Black Locust: A Multi-purpose Tree Species for Temperate Climates*

The leaves are used for livestock feed in the Republic of Korea and in Bulgaria (Keresztesi 1983, 1988). In the highlands of Nepal and northern India, where black locust is naturalized, it is an important fodder tree. Branches above the reach of livestock are cut when other green for-ages are scarce, and the wood is used later for fuel.

Ground black locust tops including woody stems, from first and second harvests, were found to be comparable to alfalfa (Medicago sativa L.) with 23-24% crude protein, 7% lignin, and 4.2 kcal/g. Ruminal digestion by cattle was also equivalent (Baertsche et al. 1986). When planted at close spacings, the new growth can be harvested with conventional farm machinery for silage or hay (Fig. 2, 3). The compound leaves can be separated and ground for a high-protein ingredient of commercial feeds. Because black locust thrives on sites too marginal for alfalfa, it merits further study as a forage crop.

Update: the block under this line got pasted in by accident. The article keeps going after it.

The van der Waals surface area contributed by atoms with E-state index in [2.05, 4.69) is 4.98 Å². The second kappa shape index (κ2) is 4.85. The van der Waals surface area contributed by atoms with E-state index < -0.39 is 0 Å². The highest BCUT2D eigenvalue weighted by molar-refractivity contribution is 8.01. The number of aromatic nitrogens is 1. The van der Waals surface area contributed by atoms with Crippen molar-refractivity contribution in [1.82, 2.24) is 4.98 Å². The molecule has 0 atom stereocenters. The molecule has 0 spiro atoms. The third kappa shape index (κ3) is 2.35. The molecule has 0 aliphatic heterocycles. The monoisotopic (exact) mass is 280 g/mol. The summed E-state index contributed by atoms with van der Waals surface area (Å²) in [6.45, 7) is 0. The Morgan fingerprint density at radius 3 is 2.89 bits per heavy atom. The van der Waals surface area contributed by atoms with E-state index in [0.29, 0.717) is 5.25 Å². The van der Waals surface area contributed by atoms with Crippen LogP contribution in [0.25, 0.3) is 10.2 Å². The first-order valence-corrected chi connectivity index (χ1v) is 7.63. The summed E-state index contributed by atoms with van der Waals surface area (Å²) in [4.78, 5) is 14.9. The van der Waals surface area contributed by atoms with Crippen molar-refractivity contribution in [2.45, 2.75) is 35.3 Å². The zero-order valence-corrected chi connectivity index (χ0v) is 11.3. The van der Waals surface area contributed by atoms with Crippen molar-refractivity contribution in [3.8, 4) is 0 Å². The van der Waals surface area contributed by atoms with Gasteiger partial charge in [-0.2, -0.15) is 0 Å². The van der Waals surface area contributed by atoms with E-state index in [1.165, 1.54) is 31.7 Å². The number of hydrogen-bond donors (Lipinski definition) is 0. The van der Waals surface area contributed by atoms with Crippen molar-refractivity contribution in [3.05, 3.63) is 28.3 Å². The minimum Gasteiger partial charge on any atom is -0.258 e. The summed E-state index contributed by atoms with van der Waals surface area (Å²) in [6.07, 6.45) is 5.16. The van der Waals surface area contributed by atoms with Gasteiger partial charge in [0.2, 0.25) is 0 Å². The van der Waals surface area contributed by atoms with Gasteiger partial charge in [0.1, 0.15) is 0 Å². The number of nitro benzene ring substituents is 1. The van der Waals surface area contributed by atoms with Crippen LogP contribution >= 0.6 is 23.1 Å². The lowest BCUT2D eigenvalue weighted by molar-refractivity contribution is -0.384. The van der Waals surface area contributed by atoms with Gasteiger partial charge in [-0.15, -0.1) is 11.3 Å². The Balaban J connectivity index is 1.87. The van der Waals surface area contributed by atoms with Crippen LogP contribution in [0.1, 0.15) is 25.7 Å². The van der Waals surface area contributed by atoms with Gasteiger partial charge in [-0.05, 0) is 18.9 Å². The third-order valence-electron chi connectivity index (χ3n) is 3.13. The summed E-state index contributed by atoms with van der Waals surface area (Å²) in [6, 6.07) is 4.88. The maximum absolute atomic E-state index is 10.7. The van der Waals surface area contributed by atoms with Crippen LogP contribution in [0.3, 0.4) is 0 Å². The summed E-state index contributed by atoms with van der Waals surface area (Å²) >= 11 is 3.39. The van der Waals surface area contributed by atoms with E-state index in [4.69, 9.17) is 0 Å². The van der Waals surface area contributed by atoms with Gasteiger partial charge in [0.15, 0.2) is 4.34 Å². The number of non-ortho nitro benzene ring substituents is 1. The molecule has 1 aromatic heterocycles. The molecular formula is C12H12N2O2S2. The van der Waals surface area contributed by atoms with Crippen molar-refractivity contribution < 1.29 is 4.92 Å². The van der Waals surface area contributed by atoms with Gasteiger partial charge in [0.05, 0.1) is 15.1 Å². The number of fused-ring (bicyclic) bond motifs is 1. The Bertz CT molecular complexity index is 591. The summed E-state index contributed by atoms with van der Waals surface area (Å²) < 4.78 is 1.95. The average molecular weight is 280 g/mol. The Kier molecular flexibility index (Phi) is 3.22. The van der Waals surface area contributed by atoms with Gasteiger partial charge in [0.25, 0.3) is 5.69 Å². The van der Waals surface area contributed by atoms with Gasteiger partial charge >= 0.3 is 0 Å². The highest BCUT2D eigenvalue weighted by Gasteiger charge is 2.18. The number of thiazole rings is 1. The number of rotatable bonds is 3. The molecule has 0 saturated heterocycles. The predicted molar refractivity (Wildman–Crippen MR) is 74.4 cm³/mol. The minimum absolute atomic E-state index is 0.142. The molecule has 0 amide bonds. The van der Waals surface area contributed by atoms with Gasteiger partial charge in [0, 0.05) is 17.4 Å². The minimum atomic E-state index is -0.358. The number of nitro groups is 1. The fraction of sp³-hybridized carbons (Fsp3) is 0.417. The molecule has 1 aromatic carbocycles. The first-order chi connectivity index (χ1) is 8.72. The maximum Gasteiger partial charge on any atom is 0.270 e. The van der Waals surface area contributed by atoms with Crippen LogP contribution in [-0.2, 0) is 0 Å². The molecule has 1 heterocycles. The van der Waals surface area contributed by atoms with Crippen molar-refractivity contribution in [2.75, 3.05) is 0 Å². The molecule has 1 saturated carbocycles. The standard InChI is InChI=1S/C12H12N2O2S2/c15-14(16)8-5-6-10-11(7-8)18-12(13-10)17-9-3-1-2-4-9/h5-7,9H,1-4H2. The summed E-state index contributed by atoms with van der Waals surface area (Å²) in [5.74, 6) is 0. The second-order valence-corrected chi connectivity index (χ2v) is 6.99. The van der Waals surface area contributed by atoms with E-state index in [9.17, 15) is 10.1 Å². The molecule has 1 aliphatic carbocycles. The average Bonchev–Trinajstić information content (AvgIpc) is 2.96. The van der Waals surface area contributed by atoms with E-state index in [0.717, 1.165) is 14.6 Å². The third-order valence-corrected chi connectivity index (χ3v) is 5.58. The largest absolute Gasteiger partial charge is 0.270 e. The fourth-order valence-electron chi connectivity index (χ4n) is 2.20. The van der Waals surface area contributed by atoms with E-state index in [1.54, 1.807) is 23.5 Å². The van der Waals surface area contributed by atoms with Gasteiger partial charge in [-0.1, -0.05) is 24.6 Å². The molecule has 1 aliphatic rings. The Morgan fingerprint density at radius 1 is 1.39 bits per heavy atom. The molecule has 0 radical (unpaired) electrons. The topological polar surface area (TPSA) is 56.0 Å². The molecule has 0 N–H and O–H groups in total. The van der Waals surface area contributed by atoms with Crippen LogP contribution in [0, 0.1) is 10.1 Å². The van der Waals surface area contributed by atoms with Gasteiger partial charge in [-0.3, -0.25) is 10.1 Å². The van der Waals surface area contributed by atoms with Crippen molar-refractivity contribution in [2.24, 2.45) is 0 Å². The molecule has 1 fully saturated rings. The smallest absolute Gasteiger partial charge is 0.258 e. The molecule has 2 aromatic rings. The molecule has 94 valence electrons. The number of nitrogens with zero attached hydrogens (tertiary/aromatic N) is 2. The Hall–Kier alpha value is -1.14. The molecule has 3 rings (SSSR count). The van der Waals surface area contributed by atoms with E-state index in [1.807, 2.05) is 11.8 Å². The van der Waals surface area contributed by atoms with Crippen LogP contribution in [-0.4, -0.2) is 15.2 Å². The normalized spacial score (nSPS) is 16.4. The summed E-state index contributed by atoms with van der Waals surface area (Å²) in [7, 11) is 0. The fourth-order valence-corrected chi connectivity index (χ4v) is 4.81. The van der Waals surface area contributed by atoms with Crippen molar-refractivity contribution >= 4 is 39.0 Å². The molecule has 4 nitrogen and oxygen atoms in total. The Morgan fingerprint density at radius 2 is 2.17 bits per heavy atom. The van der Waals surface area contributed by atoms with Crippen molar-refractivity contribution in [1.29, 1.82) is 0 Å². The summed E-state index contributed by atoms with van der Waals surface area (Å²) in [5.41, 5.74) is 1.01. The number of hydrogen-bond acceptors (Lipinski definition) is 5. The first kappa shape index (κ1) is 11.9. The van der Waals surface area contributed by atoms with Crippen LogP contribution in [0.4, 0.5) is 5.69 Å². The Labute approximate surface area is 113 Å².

Because of its soil-improving properties, black locust is often planted in mixtures. Many species have been underplanted in black locust stands. Success of such planting has been variable and many factors have to be considered carefully (37). On mine spoil in Illinois, black locust was a valuable nurse crop for black walnut (Juglans nigra), silver maple (Acer saccharinum), and yellow-poplar (Liriodendron tulipifera), but not for cottonwood (Populus deltoides), sweetgum (Liquidambar styraciflua), or Osage-orange (Maclura pomifera) (25). On surface-mined land in Kansas, survival, growth, and form of black walnut were impaired when planted with black locust (39).

Black locust was superior to other hardwoods in developing wildlife habitat on mine spoils. It quickly provided cover, and by 10 to 15 years native vegetation had established a dense undergrowth (36). Its seeds are rated low as wildlife food but are used to a limited extent by Northern bobwhite, other game birds, and squirrels (30,42). White-tailed deer browse the young growth, and a study in the southern Appalachians showed that 92 percent of the sprouts were browsed (13). Because older trees are usually infected with heart rot, woodpeckers often construct cavities in them. Nest cavities of the downy woodpecker, hairy woodpecker, and common flicker have been found (9).

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